Positive auto-reenforcement
Monday, Jun 07, 2004
Positive reenforcement has been proved successful time and time again. Expressing joy at another person's kindness, gratitude at their thoughtfulness, or mirth at their jests, it all feeds back into the mix to produce more of the same. Somewhere along the way, quite non-deliberately, I took this principle and internalized it, and now I wonder if I'm alone.

I love to create. I like to make beautiful things, useful things, things that other people enjoy. It's probably a good thing that I'm an interaction designer, because when I put something out there I get far more satisfaction from seeing the impact it has on others than I feel from the simple creation of the work. On the basic level, public reaction is the loopback in my positive reenforcement feedback loop. I make good things, and people like them, making me want to make more good things. But the desire to make good things isn't enough.

Some time long ago, possibly in high school, maybe a lot earlier, I got in the habit of giving my subconscious positive reenforcement. In grade school I was always a procrastinator (who am I kidding? I'm at work at 10pm writing a post when I should be finishing the presentation I'm staying late to finish) and when it came to writing papers, I'd often spend the first 13 days of a two week assignment with the subject in the back of my head, taking up spare cycles in the shower or on the bus. Come 10pm the day before the paper's due I'd crack open the word processor (or piece of paper) and empty the tank that had slowly been filling in my head.

Thanks to spellcheckers, I often didn't even have to read my paper before turning it in the next morning.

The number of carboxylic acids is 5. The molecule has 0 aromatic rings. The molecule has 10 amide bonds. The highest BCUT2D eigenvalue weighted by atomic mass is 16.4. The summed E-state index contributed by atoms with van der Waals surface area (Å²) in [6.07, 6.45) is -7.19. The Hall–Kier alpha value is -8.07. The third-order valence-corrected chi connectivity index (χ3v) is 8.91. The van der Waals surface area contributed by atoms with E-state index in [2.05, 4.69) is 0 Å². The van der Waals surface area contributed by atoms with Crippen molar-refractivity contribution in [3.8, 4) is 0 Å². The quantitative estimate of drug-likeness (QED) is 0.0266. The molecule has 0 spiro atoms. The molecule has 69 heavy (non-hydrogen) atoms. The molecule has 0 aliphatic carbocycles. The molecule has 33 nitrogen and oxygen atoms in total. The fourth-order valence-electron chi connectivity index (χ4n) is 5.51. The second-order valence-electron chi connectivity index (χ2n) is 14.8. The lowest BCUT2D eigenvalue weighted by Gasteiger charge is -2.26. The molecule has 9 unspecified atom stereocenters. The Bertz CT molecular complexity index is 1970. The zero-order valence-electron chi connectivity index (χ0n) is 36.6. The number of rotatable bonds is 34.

It usually worked out okay. Somehow while distilling in my think-tank the thoughts polymerized into strands that came out well without doubling back or making logical knots. Sometimes it was disastrous. By the time I was a senior in high school I'd determined that anything I write had a 2/3rds chance of being terrific and a 1/3rd chance of being absolutely awful.

I used to brag that I never knew which it would be until it came back with a grade. In truth that probably has more to do with my frequent skipping of the proofreading process than any auto-aphasia relating to my own writing. I'd never add that part though. I preferred the mystery.

But I digress.

Inevitably, the paper would come back with a grade on it. As Miss Griffith walked around the classroom, handing back papers, I honestly had no idea what I'd find on mine; the subjectivity of grading prose multiplied by my own inability to judge my own work. The uncertainty always came to a sudden clarity when the paper made its way to my desk. (Ever notice how some teachers place the paper face down on your desk, forcing you to execute the revelatory act yourself, like pulling off a band-aid, or possibly a scab?) Either way, seconds later I would know whether I'd written something good or bad. The marks of red completed the greater, outer feedback loop.